What about Asian American Churches?

This entry is part 21 of 24 in the series 30 Days on the Chinese Church

An increasing number of ABCs are being attracted to English only Asian American churches instead of bilingual Chinese churches. What should we make of this trend? What does it say to the Chinese church?

The Growth of Asian American Churches

The term “Asian American Churches” is sometimes used as a general category for all ethnic Asian churches, including bilingual immigrant churches. But at other times it is used in a more narrow sense of churches which primarily target English speaking Asians. Although they both are working toward being truly multi-ethnic, two of the most well known Asian American churches are Evergreen Baptist Church and New Song Church, both in Los Angeles. Other churches such as the Asian American Church of Houston intentionally and deliberately focus on Asian Americans.

The fact is that churches which are predominantly Asian American, whether they call themselves “multi-ethnic” or not, are very attractive to a wide range of ABCs. Because of this, OBC church leaders are sometimes critical of these churches because they attract away the young adults who are so essential to developing a mature EM (English Ministry). Obviously most OBC pastors are going to be less than excited when a new AA (Asian American) church starts up nearby because they might lose some of their EM co-workers. The AA churches are sometimes seen as dangerous competition for scarce co-workers.

Unfortunately, in some cases new AA churches are founded by disgruntled leaders from the EM in a bilingual Chinese or Korean church. As a result these churches can carry a lot of baggage due to the way that they feel they have been misunderstood and mistreated in a bilingual church. The not-so-subtle message of these leaders is that the Chinese church is hopelessly broken, and that the best thing for ABCs to do is to abandon ship and start new, healthy, hip AA churches. Needless to say, leaders of bilingual churches take a dim view of this sort of rhetoric.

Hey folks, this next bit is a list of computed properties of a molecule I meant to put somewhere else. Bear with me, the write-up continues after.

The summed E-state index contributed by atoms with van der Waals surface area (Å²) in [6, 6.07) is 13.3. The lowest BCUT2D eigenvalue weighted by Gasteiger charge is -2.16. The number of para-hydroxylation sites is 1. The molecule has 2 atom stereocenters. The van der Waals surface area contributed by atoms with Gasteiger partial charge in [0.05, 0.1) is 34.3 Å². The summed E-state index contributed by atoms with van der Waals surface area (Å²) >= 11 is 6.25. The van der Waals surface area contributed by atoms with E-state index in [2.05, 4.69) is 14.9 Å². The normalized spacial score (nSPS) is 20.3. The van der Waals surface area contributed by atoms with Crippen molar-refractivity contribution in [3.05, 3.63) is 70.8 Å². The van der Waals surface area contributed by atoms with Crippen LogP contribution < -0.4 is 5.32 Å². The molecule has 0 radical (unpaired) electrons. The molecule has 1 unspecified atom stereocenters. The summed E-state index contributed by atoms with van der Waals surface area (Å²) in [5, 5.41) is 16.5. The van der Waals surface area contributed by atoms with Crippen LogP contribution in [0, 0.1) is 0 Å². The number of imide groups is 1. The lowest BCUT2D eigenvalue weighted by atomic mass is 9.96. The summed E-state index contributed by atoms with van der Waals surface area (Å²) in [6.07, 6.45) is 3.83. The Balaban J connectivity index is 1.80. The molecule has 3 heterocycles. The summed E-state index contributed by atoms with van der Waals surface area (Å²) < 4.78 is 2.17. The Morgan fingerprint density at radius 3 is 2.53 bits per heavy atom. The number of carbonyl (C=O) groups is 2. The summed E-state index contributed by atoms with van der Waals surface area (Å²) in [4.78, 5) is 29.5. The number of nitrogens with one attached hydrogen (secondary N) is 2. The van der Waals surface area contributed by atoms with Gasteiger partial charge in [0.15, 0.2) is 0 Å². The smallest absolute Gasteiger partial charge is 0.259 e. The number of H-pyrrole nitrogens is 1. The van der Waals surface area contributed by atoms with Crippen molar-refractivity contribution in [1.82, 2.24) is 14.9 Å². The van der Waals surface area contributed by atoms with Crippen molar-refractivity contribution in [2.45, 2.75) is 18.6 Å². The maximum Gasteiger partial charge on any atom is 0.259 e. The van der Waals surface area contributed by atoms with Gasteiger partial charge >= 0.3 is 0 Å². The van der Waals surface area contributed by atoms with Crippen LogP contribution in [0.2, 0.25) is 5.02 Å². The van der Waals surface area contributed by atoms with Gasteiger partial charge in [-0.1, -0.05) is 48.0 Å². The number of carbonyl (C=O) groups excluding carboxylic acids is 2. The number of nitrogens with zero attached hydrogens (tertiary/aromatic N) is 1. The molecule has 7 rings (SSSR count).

There are plenty of AA churches without the sort of baggage described above, and there are many OBC leaders who are not suspicious of AA churches, but church leaders with these views do exist. There must be a way for these churches to move beyond mutual suspicion and mistrust.

The Need for Different Kinds of Churches

Both bilingual and AA churches are an essential part of God’s work among Asians in the U.S. Some ABCs who are more Americanized or who just don’t want to deal with a bilingual environment will prefer a different type of church. Personal background can be a factor as well. I suspect that those ABCs who had a relatively healthy relationship with their parents end up with a more positive view of Chinese language and culture, and are more likely to be happy in a bilingual church. Those who had a difficult relationship with their parents do not want to be around OBCs who remind them of their parents every Sunday. Different types of churches can reach different types of people. There is no single type of church that can reach everyone.

As long as immigrants continue to arrive from Asia and as long as they continue to have children there will be a need for bilingual churches with a strong English Ministry. It would be a tragic mistake for all EM co-workers to “abandon ship” and leave an entire generation of young ABCs without anyone to reach them. Surely God has called some ABCs to make a long term commitment to building a healthy EM in bilingual churches.

In his book Pursuing the Pearl, Ken Fong uses the metaphor of a freshwater stream to describe the immigrant generation. They can’t “build a dam” to keep their children in a cultural pond and prevent them from moving downstream toward cultural integration. He argues that it is inevitable that the 2nd and 3rd generation will become increasingly influenced by American culture and will require a new type of church.